Laurent Godard Ores Champagne Rosé Brut NV
- Rich, complex
Champagne is all about tradition until it isn’t. Rosé Champagne was considered an absolute novelty until a few producers started doing it well and getting recognition for it. Now it’s a staple in most every producer’s range. Laurent Godard has now taken Rosé Champagne and flipped it on its head, starting something new again.
The winery takes the classic blend of pinot meunier (48%), pinot noir (32%) and chardonnay (20%), but adds a unique twist. Generally in Champagne, the red grapes don’t see much skin contact, so there isn’t a lot of colour drawn out. But Laurent Godard includes about 20% actual red wine within the portion of pinot noir. This is only done in favourable years and only from a pre-selected block in the vineyard. The proof is in the pudding so to speak. The final cuvée is quite powerful and generous with notes of candied citrus and fresh pastry. There’s structure on the palate along with hints of quince and strawberry. This a Champagne that is meant for food, pairing well with anything that would work with traditional pinot noir.
It’s cool, we get it, you want to know absolutely everything about this wine. Well here you go, go nuts.
- Alcohol by Vol.
- Bottle Vol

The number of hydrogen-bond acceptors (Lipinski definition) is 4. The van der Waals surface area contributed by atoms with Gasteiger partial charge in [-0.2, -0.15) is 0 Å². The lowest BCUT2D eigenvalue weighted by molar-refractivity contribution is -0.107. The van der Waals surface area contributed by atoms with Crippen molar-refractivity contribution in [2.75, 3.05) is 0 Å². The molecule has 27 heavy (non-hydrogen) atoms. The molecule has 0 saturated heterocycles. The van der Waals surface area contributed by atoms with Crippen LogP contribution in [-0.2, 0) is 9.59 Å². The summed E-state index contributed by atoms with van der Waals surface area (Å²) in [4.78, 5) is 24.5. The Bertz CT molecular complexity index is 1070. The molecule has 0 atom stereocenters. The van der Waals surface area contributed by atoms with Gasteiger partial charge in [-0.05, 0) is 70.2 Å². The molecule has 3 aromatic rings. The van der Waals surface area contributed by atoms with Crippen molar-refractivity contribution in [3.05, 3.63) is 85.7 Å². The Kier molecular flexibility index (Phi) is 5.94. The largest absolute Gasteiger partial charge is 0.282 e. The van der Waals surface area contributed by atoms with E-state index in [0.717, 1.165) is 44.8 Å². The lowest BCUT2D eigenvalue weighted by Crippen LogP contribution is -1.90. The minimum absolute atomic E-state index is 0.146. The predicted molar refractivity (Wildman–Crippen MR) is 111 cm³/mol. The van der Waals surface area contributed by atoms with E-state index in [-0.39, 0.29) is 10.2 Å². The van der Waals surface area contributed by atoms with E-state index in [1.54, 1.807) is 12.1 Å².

- Blend Info
- 48% Pinot Meunier 32% Pinot Noir 20% Chardonnay
- Serving Temp.
Champagne is not generic sparkling wine, it's a region. There I said it. Get it right people. The reason the French get their lingerie in a twizzle when we call Trilogy 'Champoyne' is the history, the money and the angst that have all gone into making Champagne what it is today: a bureaucratic, strictly controlled, marketing-driven behemoth, that still manages to pump out some of the world's finest and most consistent wines. Adding bubbles to wine was a masterstroke of genius, and makes wine from marginal regions not only palatable, but unique and eminently desirable. But it's the way the grapes are grown, the land they're grown in, and the way the bubbles are generated that makes traditional method sparkling (which all Champagne is) special. There will always be alternatives, but none have the history and marketing power of the luxury Champagne powerhouses. You're not buying wine; you're buying a brand name. And that's ok.